Market decline

Will the crypto market decline continue in 2022?

The year 2021 brought more than $2 billion (£1.47 billion, €1.76 billion) in inflows into the cryptocurrency market, but $1 billion of that amount has already been lost. As 2022 progresses, the market seems a bit more stable… so has the crypto crash peaked or is it likely to resume in 2022?

The cryptocurrency market exploded as money poured into the markets: at the start of 2021, the total market capitalization was below $800 billion, but by November it had reached $3,000,000,000. But as monetary policymakers grew more hawkish, the market was hit by outflows that pushed the market capitalization back below $2 trillion.

Where does he go from here? Some market watchers predict its trajectory based on historical parallels.

Bitcoin (BTC) and the rest

In 2021, bitcoin’s market dominance – or its share of cryptocurrency market capitalization – has halved, as a plethora of new crypto projects and new products such as non-fungible tokens (NFTs) ) flooded the market.

Bitcoin started the year with a market share of 70%, which fell to 39.5%, which is a three-year low.

Analysts at cryptocurrency intelligence firm CryptoCompare believe that this year the wheat will be separated from the chaff.

In one report, the authors of CryptoCompare wrote, “New projects that expand crypto use cases will cause bitcoin dominance to decline, while non-value added projects will eventually capitulate and cause bitcoin dominance to rise. .

“So an intriguing question to ask a market without a blowout is by what mechanism will nonperforming assets cease to receive funding?”

Historically, when market hype was followed by a blowout, the “weeds” of the market were temporarily hit, as in the examples below; this year may well reveal a similar trajectory.

The boom of 2017 / the recession of 2018

Bitcoin saw its dominance wane in 2017 during a period of hype around a horde of initial coin offerings (ICOs). This was followed by the BTC crash of 60%.

“There were incredibly important projects. However, they were very rare – only a few meaningful projects per year,” writes Paul Veradittakit, blockchain and cryptocurrency investor at Pantera Capital.

“By the end of the year, we were receiving 50 white papers a week. Obviously, it’s impossible to come up with 50 great ideas every week, every week. Most of these projects were not useful,” he adds. “The market didn’t know that yet. A huge amount of money was poured into it.”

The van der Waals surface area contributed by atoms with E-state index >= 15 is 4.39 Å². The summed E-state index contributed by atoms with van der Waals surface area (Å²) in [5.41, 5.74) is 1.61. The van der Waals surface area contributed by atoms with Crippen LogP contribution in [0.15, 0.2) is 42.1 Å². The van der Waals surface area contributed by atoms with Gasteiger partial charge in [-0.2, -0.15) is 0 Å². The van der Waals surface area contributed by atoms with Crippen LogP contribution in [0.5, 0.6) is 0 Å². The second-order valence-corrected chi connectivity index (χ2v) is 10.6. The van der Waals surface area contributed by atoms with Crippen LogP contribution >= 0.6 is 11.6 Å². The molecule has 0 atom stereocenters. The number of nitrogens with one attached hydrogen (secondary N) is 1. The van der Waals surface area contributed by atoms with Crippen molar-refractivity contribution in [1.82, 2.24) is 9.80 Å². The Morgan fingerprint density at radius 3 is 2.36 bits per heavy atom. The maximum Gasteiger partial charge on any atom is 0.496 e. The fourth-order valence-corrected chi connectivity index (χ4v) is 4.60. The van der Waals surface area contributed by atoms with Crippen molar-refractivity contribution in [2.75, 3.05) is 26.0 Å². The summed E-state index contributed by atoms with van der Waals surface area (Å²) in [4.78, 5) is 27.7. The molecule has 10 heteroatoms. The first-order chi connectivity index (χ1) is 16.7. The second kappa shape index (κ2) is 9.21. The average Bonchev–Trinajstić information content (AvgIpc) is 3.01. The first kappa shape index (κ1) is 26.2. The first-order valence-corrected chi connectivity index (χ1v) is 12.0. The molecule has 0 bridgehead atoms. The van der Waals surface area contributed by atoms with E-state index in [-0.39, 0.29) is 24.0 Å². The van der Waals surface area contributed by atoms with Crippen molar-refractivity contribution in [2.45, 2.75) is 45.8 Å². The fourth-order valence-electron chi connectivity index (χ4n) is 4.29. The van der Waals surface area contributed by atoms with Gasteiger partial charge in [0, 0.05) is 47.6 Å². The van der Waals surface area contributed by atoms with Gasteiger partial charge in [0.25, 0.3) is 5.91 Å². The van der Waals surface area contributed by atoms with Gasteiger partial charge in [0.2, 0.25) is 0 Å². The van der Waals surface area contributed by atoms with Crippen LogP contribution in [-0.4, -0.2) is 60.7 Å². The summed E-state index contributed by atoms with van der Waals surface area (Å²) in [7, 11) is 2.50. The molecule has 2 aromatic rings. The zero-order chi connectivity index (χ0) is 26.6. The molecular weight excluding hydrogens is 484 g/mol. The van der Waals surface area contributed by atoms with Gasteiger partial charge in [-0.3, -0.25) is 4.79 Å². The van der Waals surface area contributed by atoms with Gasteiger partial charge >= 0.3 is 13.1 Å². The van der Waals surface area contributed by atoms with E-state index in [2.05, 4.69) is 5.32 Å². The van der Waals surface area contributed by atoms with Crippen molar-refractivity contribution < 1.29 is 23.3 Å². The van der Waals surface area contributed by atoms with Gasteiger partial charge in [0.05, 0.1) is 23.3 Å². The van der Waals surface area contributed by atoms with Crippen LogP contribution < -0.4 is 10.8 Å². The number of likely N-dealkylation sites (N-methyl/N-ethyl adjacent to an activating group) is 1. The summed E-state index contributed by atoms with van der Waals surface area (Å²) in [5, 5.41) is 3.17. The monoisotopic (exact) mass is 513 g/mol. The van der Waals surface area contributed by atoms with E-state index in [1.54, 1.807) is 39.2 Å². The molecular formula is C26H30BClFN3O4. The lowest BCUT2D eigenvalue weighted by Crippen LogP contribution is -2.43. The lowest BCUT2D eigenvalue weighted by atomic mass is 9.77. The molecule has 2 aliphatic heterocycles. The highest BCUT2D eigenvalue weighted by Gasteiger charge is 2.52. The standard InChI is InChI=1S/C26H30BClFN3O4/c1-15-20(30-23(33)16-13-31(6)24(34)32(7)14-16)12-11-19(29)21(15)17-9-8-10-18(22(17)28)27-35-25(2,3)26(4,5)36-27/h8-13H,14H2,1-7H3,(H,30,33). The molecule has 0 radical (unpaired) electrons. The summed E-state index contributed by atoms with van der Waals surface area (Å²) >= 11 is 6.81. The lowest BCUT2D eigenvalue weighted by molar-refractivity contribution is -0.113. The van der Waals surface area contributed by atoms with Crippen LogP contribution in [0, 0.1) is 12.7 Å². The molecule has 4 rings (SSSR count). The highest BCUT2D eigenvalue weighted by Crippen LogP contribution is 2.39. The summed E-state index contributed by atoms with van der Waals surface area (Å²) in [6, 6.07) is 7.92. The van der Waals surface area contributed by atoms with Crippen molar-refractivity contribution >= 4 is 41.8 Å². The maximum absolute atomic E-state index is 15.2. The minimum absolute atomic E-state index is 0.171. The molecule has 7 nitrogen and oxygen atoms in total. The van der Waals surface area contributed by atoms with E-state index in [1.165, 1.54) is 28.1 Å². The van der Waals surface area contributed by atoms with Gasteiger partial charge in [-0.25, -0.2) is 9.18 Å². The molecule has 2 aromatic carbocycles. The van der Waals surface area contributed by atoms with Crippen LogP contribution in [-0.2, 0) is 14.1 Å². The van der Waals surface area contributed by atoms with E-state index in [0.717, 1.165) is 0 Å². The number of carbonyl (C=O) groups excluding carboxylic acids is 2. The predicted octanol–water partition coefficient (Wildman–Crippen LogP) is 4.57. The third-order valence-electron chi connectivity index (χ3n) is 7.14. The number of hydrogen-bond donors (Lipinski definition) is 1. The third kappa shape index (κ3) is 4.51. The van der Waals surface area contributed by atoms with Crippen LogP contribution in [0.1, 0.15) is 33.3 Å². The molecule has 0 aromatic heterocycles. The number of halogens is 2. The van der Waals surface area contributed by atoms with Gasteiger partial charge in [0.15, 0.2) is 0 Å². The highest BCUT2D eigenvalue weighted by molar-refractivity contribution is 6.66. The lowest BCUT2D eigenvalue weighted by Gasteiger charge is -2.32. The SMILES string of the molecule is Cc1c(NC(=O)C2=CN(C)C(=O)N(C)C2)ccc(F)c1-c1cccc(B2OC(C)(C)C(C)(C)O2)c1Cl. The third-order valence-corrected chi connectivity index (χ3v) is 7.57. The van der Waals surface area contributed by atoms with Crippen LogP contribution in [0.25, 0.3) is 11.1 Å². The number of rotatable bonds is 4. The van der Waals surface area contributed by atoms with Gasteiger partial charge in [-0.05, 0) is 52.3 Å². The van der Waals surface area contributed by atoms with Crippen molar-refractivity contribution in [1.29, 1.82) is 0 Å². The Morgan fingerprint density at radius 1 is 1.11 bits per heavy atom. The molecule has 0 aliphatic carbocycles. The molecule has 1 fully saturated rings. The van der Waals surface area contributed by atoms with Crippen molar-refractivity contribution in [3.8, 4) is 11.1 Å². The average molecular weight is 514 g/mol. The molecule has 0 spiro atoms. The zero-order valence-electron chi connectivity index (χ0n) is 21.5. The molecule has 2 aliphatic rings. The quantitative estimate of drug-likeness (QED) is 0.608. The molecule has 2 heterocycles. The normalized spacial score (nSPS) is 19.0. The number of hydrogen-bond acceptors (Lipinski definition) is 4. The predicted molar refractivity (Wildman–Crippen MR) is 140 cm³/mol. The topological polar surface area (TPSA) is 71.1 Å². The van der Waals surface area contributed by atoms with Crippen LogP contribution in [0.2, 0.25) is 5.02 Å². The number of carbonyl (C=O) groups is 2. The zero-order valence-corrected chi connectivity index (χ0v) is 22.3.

Bitcoin – the oldest cryptocurrency on the market – started 2017 at $921 and ended it at $13,062. In February 2018, BTC was trading in the $7,000s.

Seasoned market watchers will be aware of market cyclicality, where bearish and bullish moves repeat after four years. Could history repeat itself?

The crash of the 2000s

“It is important to note that this dynamic is not necessarily applicable only to crypto – the bubble burst of 2000 saw an abundance of poor internet companies collapse,” CryptoCompare analysts say.

During the so-called bubble era from the mid-1990s to 2002, the hype surrounding Internet companies brought large influxes into the emerging industry. The boom was followed by a crash, and in 2002, shareholders had lost some $5 billion.

Some companies have disappeared, but several of those whose business models have been successful enough to survive have emerged from the collapse to become some of the largest companies in the world by market capitalization.

CryptoCompare analysts comment: “Internet companies such as Amazon, which at the time proved to add value to the ecosystem, were badly harmed in the explosion, but still managed to survive and to persevere. Amazon saw a 95% drop in its stock price from its 1999 high to its 2002 low.”

Read more: Why did the cryptocurrency market lose $1,000,000,000 in two months?

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